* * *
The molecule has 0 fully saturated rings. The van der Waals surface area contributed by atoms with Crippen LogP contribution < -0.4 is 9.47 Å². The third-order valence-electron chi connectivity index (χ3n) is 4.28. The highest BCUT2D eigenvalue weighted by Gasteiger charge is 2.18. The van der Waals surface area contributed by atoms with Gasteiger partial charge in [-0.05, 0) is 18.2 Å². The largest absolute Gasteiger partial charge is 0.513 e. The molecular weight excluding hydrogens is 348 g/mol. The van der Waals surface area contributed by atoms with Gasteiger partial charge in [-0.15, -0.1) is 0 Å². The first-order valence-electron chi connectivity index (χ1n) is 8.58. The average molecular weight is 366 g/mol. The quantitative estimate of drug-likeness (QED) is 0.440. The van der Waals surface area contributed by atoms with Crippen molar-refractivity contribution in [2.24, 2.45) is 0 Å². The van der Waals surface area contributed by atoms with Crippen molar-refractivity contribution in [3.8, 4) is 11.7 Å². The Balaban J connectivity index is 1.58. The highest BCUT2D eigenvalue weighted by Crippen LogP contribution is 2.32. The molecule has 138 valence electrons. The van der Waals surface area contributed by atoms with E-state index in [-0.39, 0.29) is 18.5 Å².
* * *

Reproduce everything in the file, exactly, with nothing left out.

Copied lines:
The molecule has 0 fully saturated rings. The van der Waals surface area contributed by atoms with Crippen LogP contribution < -0.4 is 9.47 Å². The third-order valence-electron chi connectivity index (χ3n) is 4.28. The highest BCUT2D eigenvalue weighted by Gasteiger charge is 2.18. The van der Waals surface area contributed by atoms with Gasteiger partial charge in [-0.05, 0) is 18.2 Å². The largest absolute Gasteiger partial charge is 0.513 e. The molecular weight excluding hydrogens is 348 g/mol. The van der Waals surface area contributed by atoms with Gasteiger partial charge in [-0.15, -0.1) is 0 Å². The first-order valence-electron chi connectivity index (χ1n) is 8.58. The average molecular weight is 366 g/mol. The quantitative estimate of drug-likeness (QED) is 0.440. The van der Waals surface area contributed by atoms with Crippen molar-refractivity contribution in [2.24, 2.45) is 0 Å². The van der Waals surface area contributed by atoms with Crippen molar-refractivity contribution in [3.8, 4) is 11.7 Å². The Balaban J connectivity index is 1.58. The highest BCUT2D eigenvalue weighted by Crippen LogP contribution is 2.32. The molecule has 138 valence electrons. The van der Waals surface area contributed by atoms with E-state index in [-0.39, 0.29) is 18.5 Å².